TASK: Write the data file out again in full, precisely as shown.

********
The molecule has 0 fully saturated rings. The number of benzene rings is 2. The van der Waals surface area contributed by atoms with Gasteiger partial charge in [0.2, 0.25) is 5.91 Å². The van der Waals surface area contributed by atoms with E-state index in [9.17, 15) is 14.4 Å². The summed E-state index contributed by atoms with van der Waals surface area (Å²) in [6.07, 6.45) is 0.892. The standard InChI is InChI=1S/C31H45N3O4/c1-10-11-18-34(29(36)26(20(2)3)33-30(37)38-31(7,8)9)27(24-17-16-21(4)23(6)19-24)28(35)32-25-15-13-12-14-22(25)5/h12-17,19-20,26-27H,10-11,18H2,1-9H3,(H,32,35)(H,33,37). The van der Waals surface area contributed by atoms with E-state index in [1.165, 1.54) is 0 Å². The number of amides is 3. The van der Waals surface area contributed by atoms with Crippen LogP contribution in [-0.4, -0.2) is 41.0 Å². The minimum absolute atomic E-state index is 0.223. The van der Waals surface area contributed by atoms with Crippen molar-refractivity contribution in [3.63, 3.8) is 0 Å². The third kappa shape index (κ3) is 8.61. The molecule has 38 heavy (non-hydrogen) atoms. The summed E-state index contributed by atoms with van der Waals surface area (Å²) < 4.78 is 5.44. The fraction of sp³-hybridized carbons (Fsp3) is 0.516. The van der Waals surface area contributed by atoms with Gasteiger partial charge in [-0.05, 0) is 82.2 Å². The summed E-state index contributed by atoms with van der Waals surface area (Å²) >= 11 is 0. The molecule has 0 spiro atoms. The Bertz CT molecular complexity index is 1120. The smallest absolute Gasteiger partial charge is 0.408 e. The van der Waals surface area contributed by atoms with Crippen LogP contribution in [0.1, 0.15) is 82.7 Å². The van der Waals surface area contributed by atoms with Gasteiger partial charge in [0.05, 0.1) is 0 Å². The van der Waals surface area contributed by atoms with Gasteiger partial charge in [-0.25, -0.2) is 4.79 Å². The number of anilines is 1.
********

The molecule has 0 fully saturated rings. The number of benzene rings is 2. The van der Waals surface area contributed by atoms with Gasteiger partial charge in [0.2, 0.25) is 5.91 Å². The van der Waals surface area contributed by atoms with E-state index in [9.17, 15) is 14.4 Å². The summed E-state index contributed by atoms with van der Waals surface area (Å²) in [6.07, 6.45) is 0.892. The standard InChI is InChI=1S/C31H45N3O4/c1-10-11-18-34(29(36)26(20(2)3)33-30(37)38-31(7,8)9)27(24-17-16-21(4)23(6)19-24)28(35)32-25-15-13-12-14-22(25)5/h12-17,19-20,26-27H,10-11,18H2,1-9H3,(H,32,35)(H,33,37). The van der Waals surface area contributed by atoms with E-state index in [1.165, 1.54) is 0 Å². The number of amides is 3. The van der Waals surface area contributed by atoms with Crippen LogP contribution in [-0.4, -0.2) is 41.0 Å². The minimum absolute atomic E-state index is 0.223. The van der Waals surface area contributed by atoms with Crippen molar-refractivity contribution in [3.63, 3.8) is 0 Å². The third kappa shape index (κ3) is 8.61. The molecule has 38 heavy (non-hydrogen) atoms. The summed E-state index contributed by atoms with van der Waals surface area (Å²) < 4.78 is 5.44. The fraction of sp³-hybridized carbons (Fsp3) is 0.516. The van der Waals surface area contributed by atoms with Gasteiger partial charge in [-0.05, 0) is 82.2 Å². The summed E-state index contributed by atoms with van der Waals surface area (Å²) >= 11 is 0. The molecule has 0 spiro atoms. The Bertz CT molecular complexity index is 1120. The smallest absolute Gasteiger partial charge is 0.408 e. The van der Waals surface area contributed by atoms with Crippen LogP contribution in [0.1, 0.15) is 82.7 Å². The van der Waals surface area contributed by atoms with Gasteiger partial charge in [0.05, 0.1) is 0 Å². The van der Waals surface area contributed by atoms with Gasteiger partial charge in [-0.25, -0.2) is 4.79 Å². The number of anilines is 1.